This particular scenario for the 2020 presidential election may be unlikely, but it is definitely not impossible. As of April 2019, eighteen Democrats, two Republicans, and an Independent have officially declared their intention to run for the highest office. Political pundits have also thrown around dozens of other names. Only one Democrat and one Republican will get the nominations at their conventions in the summer. Instead of lending their support to these major-party candidates, the losers could establish their own parties and run against each other and the major party candidates.
After all, something similar has happened before.
A Brief History
The House of Representatives did choose the president following the 1800 and 1824 elections. Originally, members of the Electoral College voted for the two people they thought were most fit. The winner became president, and the other became vice president. That proved problematic, as we explain in Fault Lines in the Constitution. The Twelfth Amendment changed the system so that presidents and vice presidents were chosen separately. If none of the presidential candidates received a majority in the Electoral College, the House would pick their favorite among the top three vote-getters.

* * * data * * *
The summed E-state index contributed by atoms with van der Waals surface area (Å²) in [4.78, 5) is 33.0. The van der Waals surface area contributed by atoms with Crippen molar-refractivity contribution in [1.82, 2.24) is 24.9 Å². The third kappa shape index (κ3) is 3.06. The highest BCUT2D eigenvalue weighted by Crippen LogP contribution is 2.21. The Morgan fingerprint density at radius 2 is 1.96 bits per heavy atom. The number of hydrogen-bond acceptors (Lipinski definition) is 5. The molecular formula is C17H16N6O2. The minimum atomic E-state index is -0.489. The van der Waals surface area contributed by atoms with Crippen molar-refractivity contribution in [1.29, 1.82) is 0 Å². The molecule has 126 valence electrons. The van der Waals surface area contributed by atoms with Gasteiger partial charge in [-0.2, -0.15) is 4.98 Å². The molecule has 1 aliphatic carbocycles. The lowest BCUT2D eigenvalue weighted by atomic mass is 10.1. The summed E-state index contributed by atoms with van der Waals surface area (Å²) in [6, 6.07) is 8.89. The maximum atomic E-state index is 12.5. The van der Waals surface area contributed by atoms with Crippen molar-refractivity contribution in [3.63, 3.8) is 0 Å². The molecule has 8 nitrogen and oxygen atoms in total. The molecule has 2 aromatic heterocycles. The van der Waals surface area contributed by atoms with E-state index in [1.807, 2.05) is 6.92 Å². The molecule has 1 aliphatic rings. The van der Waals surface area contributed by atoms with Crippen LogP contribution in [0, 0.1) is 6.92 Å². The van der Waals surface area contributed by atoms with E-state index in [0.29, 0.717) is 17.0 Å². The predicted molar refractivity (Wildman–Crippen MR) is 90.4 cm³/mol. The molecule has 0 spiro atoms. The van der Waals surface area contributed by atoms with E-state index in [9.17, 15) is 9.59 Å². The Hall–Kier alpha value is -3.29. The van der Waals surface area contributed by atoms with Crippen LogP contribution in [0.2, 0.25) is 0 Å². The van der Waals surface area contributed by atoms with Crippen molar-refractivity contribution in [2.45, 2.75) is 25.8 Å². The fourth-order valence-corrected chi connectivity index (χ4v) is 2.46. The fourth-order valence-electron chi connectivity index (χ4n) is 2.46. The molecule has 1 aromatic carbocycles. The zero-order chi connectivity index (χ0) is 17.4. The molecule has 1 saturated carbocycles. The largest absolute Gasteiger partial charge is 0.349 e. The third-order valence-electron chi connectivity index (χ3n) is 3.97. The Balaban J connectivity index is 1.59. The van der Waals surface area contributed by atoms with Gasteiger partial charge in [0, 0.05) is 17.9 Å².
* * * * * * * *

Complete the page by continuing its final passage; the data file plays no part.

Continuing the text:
That was important in 1824. Andrew Jackson got the most votes—both popularly and in the College—but not a majority. A deal between two other candidates led the House to hand the presidency to John Quincy Adams.
The presidential election could have landed in the House again in 1948. Two small parties—the Dixiecrats and the Progressives—ran candidates who drew some votes away from the Democrat, Harry S. Truman. The Dixiecrat, Strom Thurmond, prevailed in four states, winning thirty-nine Electoral votes. Truman took three states—Ohio, California, and Illinois—by a margin of less than one percentage point apiece. Had the Republican candidate, Thomas Dewey, won even one of the three, the election would have been thrown into the House.
Twenty years later, history practically repeated itself when Alabama Governor George C. Wallace, running on the American Independent ticket, scored nearly ten million popular votes and forty-six Electoral College votes—a record for a third party. He didn’t expect to win but his strategy was to keep the major party candidates—Republican Richard Nixon and Democrat Hubert Humphrey—from getting a majority. Wallace might have succeeded had a relatively few votes gone to Humphrey instead of Nixon in some of the states he carried.
Does This System Make Sense?
It’s possible that, because of the appeal of third-party candidates, no one will get a majority of the Electoral College. Then, if the twenty-six smallest states, with far less than half the national population, agree on a single candidate, that person would become president.
The result would be constitutional. Would it be fair? Would any person, designing a constitution from scratch in 2019, choose such a system to pick a president?